Reusing copyrighted material for other than personal use usually requires permission, royalties and/or licenses. Copying and using the materials beyond personal use may (and usually does) require direct permission from the publisher or originator. When it is granted, you include on your copies and use of the materials a statement to the effect of  "such and such used with permission of the author", or equivalent. Some expanded copyright statements outright prohibit any further use of the material. On the other hand, authors may include a disclaimer on their work that reuse for non-profit purposes is permitted. This happens often with matters of information for the public good, education or other some such worthy cause. Failure to follow copyright direction can result in legal penalties.

        Copyrighted information being used on a limited bases for non-profit education is generally considered "fair use" - for example, a page or a section of a page of a book may be given has a handout in a non-profit teaching situation, providing the source of the information is acknowledged.

        Further confusing intellectual property issues is what falls under copyright protection versus patent or trademark protection. See the U.S. Copyright Office and the US Patent and Trademark Office website for further definitions of intellectual property and the clarifications of which protection applies to what type of intellectual property. It is however, important to remember that in virtually all circumstances one of these protections will usually be in force and applicable.

        Legalities not withstanding, there are also moral and ethical standards to be considered, as well as simple downright common courtesy. We all remember writing reports and papers in school, learning to use foot notes, quotes and bibliographies. That was teaching us not only the legal requirements, but the ethical ones of mutual respect, as well. All of that still holds today even if the web has made the trip to the library obsolete. It is universally accepted within honor, courtesy and protocol that when using previously published materials and others' creative contributions (such as in a book, on a website, within created materials, etc., that there be acknowledgment by attribution or citation to the originator.  Information published on the web is a very confusing and vulnerable issue, since the information is seems to be "free for the taking". Just because it can be found and easily copied, pasted and saved doesn't make it legal or correct to do so.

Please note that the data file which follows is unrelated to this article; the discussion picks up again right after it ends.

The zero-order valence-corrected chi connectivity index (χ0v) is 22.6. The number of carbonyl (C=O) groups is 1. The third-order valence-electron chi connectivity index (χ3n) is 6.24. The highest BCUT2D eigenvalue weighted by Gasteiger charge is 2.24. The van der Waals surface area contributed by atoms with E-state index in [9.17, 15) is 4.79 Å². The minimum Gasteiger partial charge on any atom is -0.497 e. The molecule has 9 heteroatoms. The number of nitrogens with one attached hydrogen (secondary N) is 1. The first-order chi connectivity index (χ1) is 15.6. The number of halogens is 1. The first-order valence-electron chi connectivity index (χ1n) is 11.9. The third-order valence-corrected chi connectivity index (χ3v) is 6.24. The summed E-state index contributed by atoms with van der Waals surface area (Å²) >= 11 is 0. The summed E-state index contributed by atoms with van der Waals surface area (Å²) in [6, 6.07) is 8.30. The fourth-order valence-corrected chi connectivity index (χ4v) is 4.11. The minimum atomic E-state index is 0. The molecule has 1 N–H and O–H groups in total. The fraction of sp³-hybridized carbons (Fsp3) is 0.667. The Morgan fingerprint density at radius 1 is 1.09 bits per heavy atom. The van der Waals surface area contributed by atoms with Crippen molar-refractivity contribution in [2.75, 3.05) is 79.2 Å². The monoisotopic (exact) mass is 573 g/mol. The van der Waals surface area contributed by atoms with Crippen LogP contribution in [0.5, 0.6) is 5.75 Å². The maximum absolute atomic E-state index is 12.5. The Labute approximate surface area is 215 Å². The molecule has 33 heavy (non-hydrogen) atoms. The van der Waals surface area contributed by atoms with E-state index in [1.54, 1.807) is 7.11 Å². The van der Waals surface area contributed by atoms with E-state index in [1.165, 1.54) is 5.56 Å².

TemariKai.com has grown to what it is today because of the community of web readers and discussion group members that so willingly share and contribute to it. This community has been nurtured since 1998 in a spirit of sharing, good will, trust, and mutual respect based on a love of, and passion for, the art and craft of Japanese Temari. You may download and print one copy of any page for personal use and enjoyment. Please honor this community and its future by asking permission from the authors and contributors before you take material to reuse for any other reason, or for profit, and please give proper attribution/citation as appropriate. If you need help to request use of material from Temarikai please feel free to email for help. We thank you.